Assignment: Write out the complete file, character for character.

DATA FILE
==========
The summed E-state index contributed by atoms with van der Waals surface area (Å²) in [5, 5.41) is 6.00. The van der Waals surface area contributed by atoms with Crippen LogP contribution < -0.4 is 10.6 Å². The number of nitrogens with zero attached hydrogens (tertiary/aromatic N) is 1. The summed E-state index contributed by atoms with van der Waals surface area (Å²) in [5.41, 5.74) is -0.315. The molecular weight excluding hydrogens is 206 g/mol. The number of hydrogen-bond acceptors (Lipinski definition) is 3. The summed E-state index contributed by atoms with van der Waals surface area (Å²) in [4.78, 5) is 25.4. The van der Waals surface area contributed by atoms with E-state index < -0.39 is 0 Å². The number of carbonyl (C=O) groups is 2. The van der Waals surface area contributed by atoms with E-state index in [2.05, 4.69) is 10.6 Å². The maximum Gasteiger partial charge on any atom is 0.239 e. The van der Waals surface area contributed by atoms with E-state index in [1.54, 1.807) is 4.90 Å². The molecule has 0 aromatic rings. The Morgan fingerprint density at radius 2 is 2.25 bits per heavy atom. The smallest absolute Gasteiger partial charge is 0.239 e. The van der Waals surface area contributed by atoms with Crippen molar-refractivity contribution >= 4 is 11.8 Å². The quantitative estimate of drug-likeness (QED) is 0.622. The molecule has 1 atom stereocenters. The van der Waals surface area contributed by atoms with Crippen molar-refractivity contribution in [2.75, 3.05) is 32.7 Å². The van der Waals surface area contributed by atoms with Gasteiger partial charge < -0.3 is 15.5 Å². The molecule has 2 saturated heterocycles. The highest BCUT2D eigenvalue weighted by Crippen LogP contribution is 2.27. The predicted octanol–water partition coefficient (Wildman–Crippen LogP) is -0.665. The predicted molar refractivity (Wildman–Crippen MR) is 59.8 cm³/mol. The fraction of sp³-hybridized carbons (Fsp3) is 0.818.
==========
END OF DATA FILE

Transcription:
The summed E-state index contributed by atoms with van der Waals surface area (Å²) in [5, 5.41) is 6.00. The van der Waals surface area contributed by atoms with Crippen LogP contribution < -0.4 is 10.6 Å². The number of nitrogens with zero attached hydrogens (tertiary/aromatic N) is 1. The summed E-state index contributed by atoms with van der Waals surface area (Å²) in [5.41, 5.74) is -0.315. The molecular weight excluding hydrogens is 206 g/mol. The number of hydrogen-bond acceptors (Lipinski definition) is 3. The summed E-state index contributed by atoms with van der Waals surface area (Å²) in [4.78, 5) is 25.4. The van der Waals surface area contributed by atoms with E-state index < -0.39 is 0 Å². The number of carbonyl (C=O) groups is 2. The van der Waals surface area contributed by atoms with E-state index in [2.05, 4.69) is 10.6 Å². The maximum Gasteiger partial charge on any atom is 0.239 e. The van der Waals surface area contributed by atoms with E-state index in [1.54, 1.807) is 4.90 Å². The molecule has 0 aromatic rings. The Morgan fingerprint density at radius 2 is 2.25 bits per heavy atom. The smallest absolute Gasteiger partial charge is 0.239 e. The van der Waals surface area contributed by atoms with Crippen molar-refractivity contribution >= 4 is 11.8 Å². The quantitative estimate of drug-likeness (QED) is 0.622. The molecule has 1 atom stereocenters. The van der Waals surface area contributed by atoms with Crippen molar-refractivity contribution in [2.75, 3.05) is 32.7 Å². The van der Waals surface area contributed by atoms with Gasteiger partial charge < -0.3 is 15.5 Å². The molecule has 2 saturated heterocycles. The highest BCUT2D eigenvalue weighted by Crippen LogP contribution is 2.27. The predicted octanol–water partition coefficient (Wildman–Crippen LogP) is -0.665. The predicted molar refractivity (Wildman–Crippen MR) is 59.8 cm³/mol. The fraction of sp³-hybridized carbons (Fsp3) is 0.818.